Sus­tain­abil­ity Tips

Catron Courier - - Front Page -

You may think you’re smart, huh, but when you find your­self match­ing wits with a tiny three-inch ro­dent, you might dis­cover a for­mi­da­ble foe.

It starts with find­ing lit­tle ‘pack­ages’ in your kitchen or bath­room cab­i­nets. Then you might find a hole chewed in ce­real box. You might hear lit­tle sounds when all is quiet at night and you’re try­ing to get to sleep. So what do you do? Con­ven­tional Snap Traps kill in­stantly, so they’re con­sid­ered hu­mane. Raisins and peanut but­ter seem to work best as bait. They’re cheap, so you can dis­pose of the mouse and trap in one go. The bad news is the springs are pow­er­ful and can eas­ily hurt an un­sus­pect­ing child or fam­ily pet.

If you use old-fash­ioned wooden snap traps you also might find the bait gone and no mouse trapped. The more ex­pen­sive re­us­able plas­tic snap traps will solve that prob­lem.

Glue Traps are con­sid­ered the least hu­mane. They use a sticky sub­stance ei­ther in a tray or on a board to catch the un­sus­pect­ing ro­dent as it hunts for food. This type of trap does not kill the mouse im­me­di­ately; it can take days or even weeks for a mouse to die from hunger and thirst, and you if find a live mouse on the pa­per you have to end its life (you can’t re­ally un­stick it eas­ily).

Live Traps are the most hu­mane op­tion. They trap the mouse while it hunts for food. Traps must be checked ev­ery day to en­sure the an­i­mal does not suf­fer from lack of food and wa­ter. If you re­lease the live mouse too close to your home it may re­turn to en­joy more of your hos­pi­tal­ity.

Poi­son is not a safe op­tion. It af­fect the ro­dent’s body’s abil­ity to clot the blood, caus­ing in­ter­nal bleed­ing and death. It can take up to five ex­cru­ci­at­ing days to die. If a poi­soned mouse dies within your walls, you will smell it for months. Poi­son can be a huge dan­ger for small chil­dren or pets in the home— both the poi­son and the poi­soned ro­dents present a dan­ger of spread­ing the poi­son.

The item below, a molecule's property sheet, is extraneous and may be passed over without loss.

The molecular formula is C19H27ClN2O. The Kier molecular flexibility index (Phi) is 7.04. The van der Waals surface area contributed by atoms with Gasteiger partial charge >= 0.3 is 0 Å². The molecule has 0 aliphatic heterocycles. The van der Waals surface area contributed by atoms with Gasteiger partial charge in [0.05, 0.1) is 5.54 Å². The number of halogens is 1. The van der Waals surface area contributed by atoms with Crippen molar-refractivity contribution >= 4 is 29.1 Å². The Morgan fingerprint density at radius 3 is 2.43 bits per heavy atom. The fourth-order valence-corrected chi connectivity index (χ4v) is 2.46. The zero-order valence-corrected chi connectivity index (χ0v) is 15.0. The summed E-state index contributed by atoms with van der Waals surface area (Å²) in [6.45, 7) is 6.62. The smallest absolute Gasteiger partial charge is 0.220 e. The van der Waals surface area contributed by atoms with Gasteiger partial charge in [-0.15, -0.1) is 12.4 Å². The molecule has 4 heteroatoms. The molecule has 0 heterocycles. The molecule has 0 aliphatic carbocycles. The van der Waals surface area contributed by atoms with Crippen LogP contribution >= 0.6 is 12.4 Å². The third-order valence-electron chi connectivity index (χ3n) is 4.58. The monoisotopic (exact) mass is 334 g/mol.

Elec­tronic Mouse Traps ac­ti­vate when the mouse steps on a plate and re­ceives a shock that stops the heart. These traps can be ex­pen­sive, so use them only if cost is not an is­sue.

Sonic Pest Con­trol are also ex­pen­sive and use high fre­quency sound waves that can an­noy ro­dents. They are safe for peo­ple and pets, but can may be bet­ter at pre­ven­tion.

Pre­ven­tion, as they say, is worth a pound of cure. Start in­side by putting dried foods into mouse-proof con­tain­ers. Glass is best with tight-fit­ting lids.

Ro­dents are just as in­ter­ested in nest­ing ma­te­rial, so re­mem­ber to mouse-proof your pa­per tow­els and toi­let tis­sue. Cover or take up any cat or dog food bowls at night. Seal any small holes or crevices with caulk­ing or bronze wool (steel wool rusts). Use ply­wood to cover any holes too big to caulk. Try those sonic pest con­trol de­vices to keep ro­dents out.

Keep a cat or two in­side, or out­side with win­ter shel­ter, but near your house and barn. Cats can be good hun­ters and their scent will keep the mice away.

Tie clothes-dryer cloths around car wires—mice don’t like the chem­i­cal smell. And park your ve­hi­cles near where your cats live to keep mice from chew­ing on the wires to sharpen their teeth.

Out­side, keep all an­i­mal feed in sealed buck­ets with tight fit­ting lids. Seal any out­side gaps or holes—mice can get through a hole as small as a dime. Mice en­joy nest­ing in build­ing ma­te­ri­als, so store these away from your home and keep that wood pile dis­tant.

Fi­nally, clear brush and dense un­der­growth within twenty-feet around your house which might of­fer any mouse a home. It’s good fire pro­tec­tion, too.

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